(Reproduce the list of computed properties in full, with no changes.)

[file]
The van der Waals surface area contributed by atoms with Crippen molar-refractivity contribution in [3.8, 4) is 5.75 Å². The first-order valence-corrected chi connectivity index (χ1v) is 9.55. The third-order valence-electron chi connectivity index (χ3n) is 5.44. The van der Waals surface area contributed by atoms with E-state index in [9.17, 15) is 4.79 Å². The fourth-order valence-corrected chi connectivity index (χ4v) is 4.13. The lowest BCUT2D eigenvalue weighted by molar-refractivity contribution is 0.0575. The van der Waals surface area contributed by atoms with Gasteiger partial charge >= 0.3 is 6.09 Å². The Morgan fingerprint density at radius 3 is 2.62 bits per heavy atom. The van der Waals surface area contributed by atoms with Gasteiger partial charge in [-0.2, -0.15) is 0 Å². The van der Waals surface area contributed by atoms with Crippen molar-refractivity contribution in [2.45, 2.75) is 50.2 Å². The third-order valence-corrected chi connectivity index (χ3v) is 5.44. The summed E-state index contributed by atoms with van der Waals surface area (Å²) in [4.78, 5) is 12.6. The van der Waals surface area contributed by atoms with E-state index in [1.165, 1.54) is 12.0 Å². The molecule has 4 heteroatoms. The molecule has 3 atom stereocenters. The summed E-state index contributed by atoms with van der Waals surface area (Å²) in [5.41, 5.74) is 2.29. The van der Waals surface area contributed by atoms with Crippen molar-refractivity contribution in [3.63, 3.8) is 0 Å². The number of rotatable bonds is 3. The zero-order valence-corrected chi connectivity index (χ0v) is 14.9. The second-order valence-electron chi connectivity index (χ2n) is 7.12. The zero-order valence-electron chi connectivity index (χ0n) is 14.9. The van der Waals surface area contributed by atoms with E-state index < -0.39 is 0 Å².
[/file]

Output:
The van der Waals surface area contributed by atoms with Crippen molar-refractivity contribution in [3.8, 4) is 5.75 Å². The first-order valence-corrected chi connectivity index (χ1v) is 9.55. The third-order valence-electron chi connectivity index (χ3n) is 5.44. The van der Waals surface area contributed by atoms with E-state index in [9.17, 15) is 4.79 Å². The fourth-order valence-corrected chi connectivity index (χ4v) is 4.13. The lowest BCUT2D eigenvalue weighted by molar-refractivity contribution is 0.0575. The van der Waals surface area contributed by atoms with Gasteiger partial charge >= 0.3 is 6.09 Å². The Morgan fingerprint density at radius 3 is 2.62 bits per heavy atom. The van der Waals surface area contributed by atoms with Gasteiger partial charge in [-0.2, -0.15) is 0 Å². The van der Waals surface area contributed by atoms with Crippen molar-refractivity contribution in [2.45, 2.75) is 50.2 Å². The third-order valence-corrected chi connectivity index (χ3v) is 5.44. The summed E-state index contributed by atoms with van der Waals surface area (Å²) in [4.78, 5) is 12.6. The van der Waals surface area contributed by atoms with E-state index in [1.165, 1.54) is 12.0 Å². The molecule has 4 heteroatoms. The molecule has 3 atom stereocenters. The summed E-state index contributed by atoms with van der Waals surface area (Å²) in [5.41, 5.74) is 2.29. The van der Waals surface area contributed by atoms with Crippen molar-refractivity contribution in [3.63, 3.8) is 0 Å². The number of rotatable bonds is 3. The zero-order valence-corrected chi connectivity index (χ0v) is 14.9. The second-order valence-electron chi connectivity index (χ2n) is 7.12. The zero-order valence-electron chi connectivity index (χ0n) is 14.9. The van der Waals surface area contributed by atoms with E-state index < -0.39 is 0 Å².